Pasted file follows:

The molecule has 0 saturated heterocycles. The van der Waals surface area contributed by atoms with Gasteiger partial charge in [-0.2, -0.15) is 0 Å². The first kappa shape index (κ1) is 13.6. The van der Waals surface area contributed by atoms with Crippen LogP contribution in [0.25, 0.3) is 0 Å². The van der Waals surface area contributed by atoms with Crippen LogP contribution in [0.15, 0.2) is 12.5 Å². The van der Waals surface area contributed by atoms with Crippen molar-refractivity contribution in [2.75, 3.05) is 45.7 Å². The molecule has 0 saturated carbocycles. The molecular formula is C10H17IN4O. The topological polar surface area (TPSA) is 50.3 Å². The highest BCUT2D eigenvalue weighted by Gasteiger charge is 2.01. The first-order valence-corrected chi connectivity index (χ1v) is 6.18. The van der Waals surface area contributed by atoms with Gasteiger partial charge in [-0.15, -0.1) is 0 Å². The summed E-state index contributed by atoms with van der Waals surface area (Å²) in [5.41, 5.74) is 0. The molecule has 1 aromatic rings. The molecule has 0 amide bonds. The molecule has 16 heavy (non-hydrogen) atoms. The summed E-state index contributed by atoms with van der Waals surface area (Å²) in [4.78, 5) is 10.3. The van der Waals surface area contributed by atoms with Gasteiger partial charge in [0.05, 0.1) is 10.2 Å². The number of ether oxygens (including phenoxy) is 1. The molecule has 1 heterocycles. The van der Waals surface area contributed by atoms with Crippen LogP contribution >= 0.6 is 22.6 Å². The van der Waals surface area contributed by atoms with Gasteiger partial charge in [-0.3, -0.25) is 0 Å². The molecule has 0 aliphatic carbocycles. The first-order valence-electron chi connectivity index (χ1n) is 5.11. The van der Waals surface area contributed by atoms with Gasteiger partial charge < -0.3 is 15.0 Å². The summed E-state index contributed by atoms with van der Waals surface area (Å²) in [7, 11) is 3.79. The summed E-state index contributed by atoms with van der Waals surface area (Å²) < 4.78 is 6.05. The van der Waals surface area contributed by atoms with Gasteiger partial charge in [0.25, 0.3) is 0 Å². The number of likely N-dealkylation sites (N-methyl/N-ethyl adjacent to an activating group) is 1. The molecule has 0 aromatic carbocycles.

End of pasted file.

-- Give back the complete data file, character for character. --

The molecule has 0 saturated heterocycles. The van der Waals surface area contributed by atoms with Gasteiger partial charge in [-0.2, -0.15) is 0 Å². The first kappa shape index (κ1) is 13.6. The van der Waals surface area contributed by atoms with Crippen LogP contribution in [0.25, 0.3) is 0 Å². The van der Waals surface area contributed by atoms with Crippen LogP contribution in [0.15, 0.2) is 12.5 Å². The van der Waals surface area contributed by atoms with Crippen molar-refractivity contribution in [2.75, 3.05) is 45.7 Å². The molecule has 0 saturated carbocycles. The molecular formula is C10H17IN4O. The topological polar surface area (TPSA) is 50.3 Å². The highest BCUT2D eigenvalue weighted by Gasteiger charge is 2.01. The first-order valence-corrected chi connectivity index (χ1v) is 6.18. The van der Waals surface area contributed by atoms with Gasteiger partial charge in [-0.15, -0.1) is 0 Å². The summed E-state index contributed by atoms with van der Waals surface area (Å²) in [5.41, 5.74) is 0. The molecule has 1 aromatic rings. The molecule has 0 amide bonds. The molecule has 16 heavy (non-hydrogen) atoms. The summed E-state index contributed by atoms with van der Waals surface area (Å²) in [4.78, 5) is 10.3. The van der Waals surface area contributed by atoms with Gasteiger partial charge in [0.05, 0.1) is 10.2 Å². The number of ether oxygens (including phenoxy) is 1. The molecule has 1 heterocycles. The van der Waals surface area contributed by atoms with Crippen LogP contribution >= 0.6 is 22.6 Å². The van der Waals surface area contributed by atoms with Gasteiger partial charge in [-0.3, -0.25) is 0 Å². The molecule has 0 aliphatic carbocycles. The first-order valence-electron chi connectivity index (χ1n) is 5.11. The van der Waals surface area contributed by atoms with Gasteiger partial charge < -0.3 is 15.0 Å². The summed E-state index contributed by atoms with van der Waals surface area (Å²) in [7, 11) is 3.79. The summed E-state index contributed by atoms with van der Waals surface area (Å²) < 4.78 is 6.05. The van der Waals surface area contributed by atoms with Gasteiger partial charge in [0.25, 0.3) is 0 Å². The number of likely N-dealkylation sites (N-methyl/N-ethyl adjacent to an activating group) is 1. The molecule has 0 aromatic carbocycles.